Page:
By October 2019, the Securities and Exchange Commission is expected to decide whether to approve two bitcoin ETF applications.
Filed by Bitwise Asset Management and VanEck, these ETFs would give investors a simpler way to gain exposure to bitcoin cryptocurrency. Approval doesn’t mean immediate launch—that could take time. But if approved and launched, should you invest in it?
I first wrote about Bitcoin nearly two years ago. Though I expected to slam it, I walked away with far more respect for this cryptocurrency than anticipated. Why? The blockchain technology behind bitcoin drastically lowers transaction costs by disintermediating traditional financial institutions.
For example, when buying something from Amazon, the largest retailer on the planet, my credit card gives me 2% cash back, so I assume Amazon is paying more than this amount to the credit card company. By comparison, a bitcoin transaction would cost less than a dime.
Last year, the SEC rejected a bitcoin ETF application, filed by the Winklevoss twins of Facebook fame. At the time, the SEC said the proposed ETF had not met the commission’s requirements to prevent fraudulent and manipulative acts and practices.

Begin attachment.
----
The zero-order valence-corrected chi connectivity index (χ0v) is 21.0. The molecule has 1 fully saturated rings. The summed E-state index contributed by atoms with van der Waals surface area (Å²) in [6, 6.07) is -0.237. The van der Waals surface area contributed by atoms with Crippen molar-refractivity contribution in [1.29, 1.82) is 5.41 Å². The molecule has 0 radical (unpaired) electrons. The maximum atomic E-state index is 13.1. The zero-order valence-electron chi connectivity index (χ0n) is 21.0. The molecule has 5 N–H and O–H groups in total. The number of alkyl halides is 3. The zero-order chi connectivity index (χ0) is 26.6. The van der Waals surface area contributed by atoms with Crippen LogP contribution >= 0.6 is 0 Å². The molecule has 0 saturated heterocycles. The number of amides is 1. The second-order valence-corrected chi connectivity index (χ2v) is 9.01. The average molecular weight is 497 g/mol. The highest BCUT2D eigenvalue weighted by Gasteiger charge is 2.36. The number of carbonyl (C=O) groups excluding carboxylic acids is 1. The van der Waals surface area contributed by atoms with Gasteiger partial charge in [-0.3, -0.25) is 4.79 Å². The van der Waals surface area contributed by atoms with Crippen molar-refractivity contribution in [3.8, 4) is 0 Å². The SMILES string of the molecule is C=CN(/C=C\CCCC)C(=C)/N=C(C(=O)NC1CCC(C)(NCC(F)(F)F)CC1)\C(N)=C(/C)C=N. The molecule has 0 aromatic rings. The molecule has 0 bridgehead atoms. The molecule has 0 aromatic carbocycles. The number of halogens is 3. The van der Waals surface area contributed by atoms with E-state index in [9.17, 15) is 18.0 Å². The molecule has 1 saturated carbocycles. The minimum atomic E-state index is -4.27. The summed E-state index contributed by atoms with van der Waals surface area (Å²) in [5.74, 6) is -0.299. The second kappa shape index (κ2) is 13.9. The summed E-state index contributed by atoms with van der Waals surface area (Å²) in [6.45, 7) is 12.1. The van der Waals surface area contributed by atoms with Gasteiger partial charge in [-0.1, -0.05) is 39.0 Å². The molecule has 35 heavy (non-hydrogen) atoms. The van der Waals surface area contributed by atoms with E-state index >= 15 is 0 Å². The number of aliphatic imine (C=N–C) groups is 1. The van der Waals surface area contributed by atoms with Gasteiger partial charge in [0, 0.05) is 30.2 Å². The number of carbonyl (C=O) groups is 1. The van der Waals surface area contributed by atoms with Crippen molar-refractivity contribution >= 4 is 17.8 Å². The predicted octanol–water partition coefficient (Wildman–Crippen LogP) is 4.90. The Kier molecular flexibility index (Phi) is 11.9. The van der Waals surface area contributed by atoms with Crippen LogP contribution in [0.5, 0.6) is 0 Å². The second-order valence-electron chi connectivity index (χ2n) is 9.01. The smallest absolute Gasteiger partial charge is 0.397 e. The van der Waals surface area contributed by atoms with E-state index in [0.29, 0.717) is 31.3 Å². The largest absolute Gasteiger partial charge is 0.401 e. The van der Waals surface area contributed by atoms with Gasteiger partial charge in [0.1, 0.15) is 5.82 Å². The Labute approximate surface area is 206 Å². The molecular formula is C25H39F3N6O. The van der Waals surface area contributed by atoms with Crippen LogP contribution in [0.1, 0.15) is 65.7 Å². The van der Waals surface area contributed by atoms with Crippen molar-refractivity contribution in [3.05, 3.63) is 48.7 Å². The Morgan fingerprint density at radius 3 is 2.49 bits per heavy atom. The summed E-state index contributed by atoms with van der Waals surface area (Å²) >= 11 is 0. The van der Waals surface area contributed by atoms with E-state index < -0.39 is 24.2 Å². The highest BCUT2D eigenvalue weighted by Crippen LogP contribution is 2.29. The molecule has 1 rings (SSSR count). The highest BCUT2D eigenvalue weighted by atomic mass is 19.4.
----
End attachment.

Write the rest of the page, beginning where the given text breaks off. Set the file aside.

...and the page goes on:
But the SEC also stated that its rejection did not hinge on whether cryptocurrencies or blockchain technology have value as an innovation or investment.
I wanted to learn more, so I spoke to Matt Hougan, who is global head of research at Bitwise Asset Management
Cracking The SEC Nut
Hougan says that Bitwise believes it has solved the problems noted by the SEC in the Winklevoss rejection, in part, by using a regulated, insured, third-party custodian to store its bitcoin.
I asked Hougan why not just buy bitcoin through an exchange rather than using the ETF wrapper with an ongoing expense ratio? Hougan responded that there were several advantages, including:
- Custodial safety (if you lose your bitcoin private key bought directly, the bitcoin is forever lost)
- Ease of trading execution and far lower transaction fees than on the retail market
- Automated tax reporting
- It’s far easier, and can be used by financial advisors using traditional custodians
Hougan did not disclose a target expense ratio for the proposed ETF, but says he hopes it would be equal to or lower than its current non-ETF offerings, which are 1.5% annually for less than $1 million invested, and 1.0% for more than $1 million.